While a bee sting causes only temporary pain and discomfort for most people, for those with a bee venom allergy, the consequences can be devastating and sometimes fatal, as anaphylactic shock brings a drop in blood pressure, itchy hives and breathing problems.
Now researchers at Stanford University report those severe allergic reactions may have an evolutionary explanation, centered on a process known as innate immune responses.
When exposed to a foreign substance such as a pathogen or a toxic material like venom for the first time, immune cells called mast cells, which reside in most of the body's tissues, are poised to unleash signals that turn on defense responses when a pathogen or toxin intrudes.
In allergic reactions, a type of antibody called IgE binds to the surface of mast cells and prompts them to initiate an adaptive immune response.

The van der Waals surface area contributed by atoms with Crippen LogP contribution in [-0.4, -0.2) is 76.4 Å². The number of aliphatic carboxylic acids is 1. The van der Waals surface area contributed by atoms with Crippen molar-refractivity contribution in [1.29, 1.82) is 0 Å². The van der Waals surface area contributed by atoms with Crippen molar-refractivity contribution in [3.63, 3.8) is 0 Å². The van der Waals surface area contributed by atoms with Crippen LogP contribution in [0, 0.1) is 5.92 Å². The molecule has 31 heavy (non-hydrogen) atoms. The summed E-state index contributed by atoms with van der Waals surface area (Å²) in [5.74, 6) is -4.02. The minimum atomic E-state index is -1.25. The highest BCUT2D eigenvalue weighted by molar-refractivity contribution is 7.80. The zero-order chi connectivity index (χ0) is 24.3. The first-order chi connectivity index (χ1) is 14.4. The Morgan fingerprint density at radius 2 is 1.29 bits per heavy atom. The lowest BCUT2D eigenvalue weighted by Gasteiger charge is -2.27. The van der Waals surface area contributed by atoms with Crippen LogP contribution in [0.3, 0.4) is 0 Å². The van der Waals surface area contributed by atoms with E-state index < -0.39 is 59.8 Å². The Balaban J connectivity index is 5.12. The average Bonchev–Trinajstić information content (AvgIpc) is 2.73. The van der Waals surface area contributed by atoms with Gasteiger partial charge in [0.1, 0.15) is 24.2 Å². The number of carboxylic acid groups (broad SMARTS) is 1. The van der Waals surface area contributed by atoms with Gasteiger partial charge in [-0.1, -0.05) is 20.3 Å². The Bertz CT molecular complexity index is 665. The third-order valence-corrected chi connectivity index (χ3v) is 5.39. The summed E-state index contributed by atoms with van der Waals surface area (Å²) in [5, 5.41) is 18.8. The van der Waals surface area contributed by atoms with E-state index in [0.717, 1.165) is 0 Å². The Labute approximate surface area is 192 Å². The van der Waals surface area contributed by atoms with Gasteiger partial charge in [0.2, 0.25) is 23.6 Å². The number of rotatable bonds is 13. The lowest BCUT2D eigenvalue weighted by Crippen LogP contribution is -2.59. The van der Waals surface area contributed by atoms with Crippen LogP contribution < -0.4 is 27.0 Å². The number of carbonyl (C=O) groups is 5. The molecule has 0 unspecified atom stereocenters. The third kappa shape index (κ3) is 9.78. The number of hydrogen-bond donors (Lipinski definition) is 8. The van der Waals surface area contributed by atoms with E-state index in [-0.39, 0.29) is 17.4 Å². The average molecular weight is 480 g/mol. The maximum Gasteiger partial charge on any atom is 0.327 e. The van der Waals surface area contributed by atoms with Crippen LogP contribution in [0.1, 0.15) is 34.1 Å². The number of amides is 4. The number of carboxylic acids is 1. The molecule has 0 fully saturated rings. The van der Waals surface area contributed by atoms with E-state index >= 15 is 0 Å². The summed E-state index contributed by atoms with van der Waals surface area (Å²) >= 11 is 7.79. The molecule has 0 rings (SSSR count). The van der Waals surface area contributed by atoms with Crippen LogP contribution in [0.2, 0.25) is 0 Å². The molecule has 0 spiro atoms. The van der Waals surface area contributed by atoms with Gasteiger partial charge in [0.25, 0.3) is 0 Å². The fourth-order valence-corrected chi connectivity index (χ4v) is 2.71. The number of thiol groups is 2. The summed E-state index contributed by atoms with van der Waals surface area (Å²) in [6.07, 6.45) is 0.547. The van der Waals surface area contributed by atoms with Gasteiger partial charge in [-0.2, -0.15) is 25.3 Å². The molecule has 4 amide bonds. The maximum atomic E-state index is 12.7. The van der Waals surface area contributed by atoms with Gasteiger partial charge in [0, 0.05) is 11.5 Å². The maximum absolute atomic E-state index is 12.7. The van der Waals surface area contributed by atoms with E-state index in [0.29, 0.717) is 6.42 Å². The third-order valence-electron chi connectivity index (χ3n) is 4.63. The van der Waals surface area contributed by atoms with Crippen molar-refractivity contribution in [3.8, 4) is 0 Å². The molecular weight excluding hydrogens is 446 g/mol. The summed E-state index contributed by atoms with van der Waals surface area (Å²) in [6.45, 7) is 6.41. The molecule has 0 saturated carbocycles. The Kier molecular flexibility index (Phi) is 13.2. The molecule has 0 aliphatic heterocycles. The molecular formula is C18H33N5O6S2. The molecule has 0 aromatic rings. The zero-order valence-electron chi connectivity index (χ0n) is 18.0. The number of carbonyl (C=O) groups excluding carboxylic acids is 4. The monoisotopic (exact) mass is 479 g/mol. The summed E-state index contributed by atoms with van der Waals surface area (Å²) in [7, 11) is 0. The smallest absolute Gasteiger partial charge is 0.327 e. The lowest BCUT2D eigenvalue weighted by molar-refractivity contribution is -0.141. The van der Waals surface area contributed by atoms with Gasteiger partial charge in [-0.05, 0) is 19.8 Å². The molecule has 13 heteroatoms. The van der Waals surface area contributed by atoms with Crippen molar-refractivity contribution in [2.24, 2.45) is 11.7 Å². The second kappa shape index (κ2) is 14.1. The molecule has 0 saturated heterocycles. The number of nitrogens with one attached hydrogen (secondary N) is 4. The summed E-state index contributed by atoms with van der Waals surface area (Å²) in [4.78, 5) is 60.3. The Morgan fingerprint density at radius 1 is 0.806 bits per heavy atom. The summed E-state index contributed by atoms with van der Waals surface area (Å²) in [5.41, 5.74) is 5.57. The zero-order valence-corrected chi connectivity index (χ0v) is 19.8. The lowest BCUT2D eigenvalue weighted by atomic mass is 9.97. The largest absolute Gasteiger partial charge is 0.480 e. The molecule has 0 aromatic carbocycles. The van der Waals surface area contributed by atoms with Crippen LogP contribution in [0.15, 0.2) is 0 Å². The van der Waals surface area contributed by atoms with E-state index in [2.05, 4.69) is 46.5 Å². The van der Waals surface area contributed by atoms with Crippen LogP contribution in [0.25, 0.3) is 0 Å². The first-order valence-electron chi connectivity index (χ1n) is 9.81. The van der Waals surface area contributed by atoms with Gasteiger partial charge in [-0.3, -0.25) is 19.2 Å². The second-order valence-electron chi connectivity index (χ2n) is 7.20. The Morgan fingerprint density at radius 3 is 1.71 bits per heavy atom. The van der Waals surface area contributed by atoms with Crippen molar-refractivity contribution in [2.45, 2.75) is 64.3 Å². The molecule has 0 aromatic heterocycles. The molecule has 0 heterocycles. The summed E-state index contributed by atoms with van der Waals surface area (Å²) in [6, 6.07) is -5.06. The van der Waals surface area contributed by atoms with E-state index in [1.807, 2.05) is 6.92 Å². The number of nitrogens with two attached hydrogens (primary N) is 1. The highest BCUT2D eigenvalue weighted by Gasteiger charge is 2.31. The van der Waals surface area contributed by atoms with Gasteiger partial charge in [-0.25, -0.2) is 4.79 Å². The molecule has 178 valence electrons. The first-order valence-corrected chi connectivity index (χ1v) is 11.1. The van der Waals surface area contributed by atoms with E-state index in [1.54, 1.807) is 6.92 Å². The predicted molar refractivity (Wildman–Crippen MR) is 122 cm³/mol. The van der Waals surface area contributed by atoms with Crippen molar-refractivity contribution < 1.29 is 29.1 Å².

It had been believed IgE might be required for protection against a lethal sting, and that allergies are an extreme, and maladaptive, example of this type of defense.
"Our findings support the hypothesis that this kind of venom-specific, IgE-associated, adaptive immune response developed, at least in evolutionary terms, to protect the host against potentially toxic amounts of venom, such as would happen if the animal encountered a whole nest of bees, or in the event of a snakebite," researcher Stephen Galli said.
"Anaphylaxis probably represents the extreme end of a spectrum of IgE-associated reactivity, which in some unfortunate individuals is either poorly regulated or excessively robust, so the reaction itself can become dangerous to them."
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